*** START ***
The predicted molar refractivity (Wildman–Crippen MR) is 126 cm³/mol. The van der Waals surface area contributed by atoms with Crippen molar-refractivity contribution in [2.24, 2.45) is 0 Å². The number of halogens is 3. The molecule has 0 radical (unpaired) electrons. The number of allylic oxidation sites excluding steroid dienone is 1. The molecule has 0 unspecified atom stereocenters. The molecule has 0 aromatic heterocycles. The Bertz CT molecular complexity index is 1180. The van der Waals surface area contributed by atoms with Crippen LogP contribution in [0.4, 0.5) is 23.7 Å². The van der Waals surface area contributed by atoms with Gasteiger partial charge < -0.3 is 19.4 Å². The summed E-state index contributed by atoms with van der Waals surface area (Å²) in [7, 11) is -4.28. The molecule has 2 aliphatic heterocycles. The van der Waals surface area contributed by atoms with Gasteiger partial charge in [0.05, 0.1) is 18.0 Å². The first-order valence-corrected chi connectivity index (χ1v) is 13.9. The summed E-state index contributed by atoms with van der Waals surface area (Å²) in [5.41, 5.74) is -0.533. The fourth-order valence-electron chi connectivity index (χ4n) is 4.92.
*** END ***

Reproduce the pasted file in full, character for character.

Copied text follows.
The predicted molar refractivity (Wildman–Crippen MR) is 126 cm³/mol. The van der Waals surface area contributed by atoms with Crippen molar-refractivity contribution in [2.24, 2.45) is 0 Å². The number of halogens is 3. The molecule has 0 radical (unpaired) electrons. The number of allylic oxidation sites excluding steroid dienone is 1. The molecule has 0 unspecified atom stereocenters. The molecule has 0 aromatic heterocycles. The Bertz CT molecular complexity index is 1180. The van der Waals surface area contributed by atoms with Crippen LogP contribution in [0.4, 0.5) is 23.7 Å². The van der Waals surface area contributed by atoms with Gasteiger partial charge < -0.3 is 19.4 Å². The summed E-state index contributed by atoms with van der Waals surface area (Å²) in [7, 11) is -4.28. The molecule has 2 aliphatic heterocycles. The van der Waals surface area contributed by atoms with Gasteiger partial charge in [0.05, 0.1) is 18.0 Å². The first-order valence-corrected chi connectivity index (χ1v) is 13.9. The summed E-state index contributed by atoms with van der Waals surface area (Å²) in [5.41, 5.74) is -0.533. The fourth-order valence-electron chi connectivity index (χ4n) is 4.92.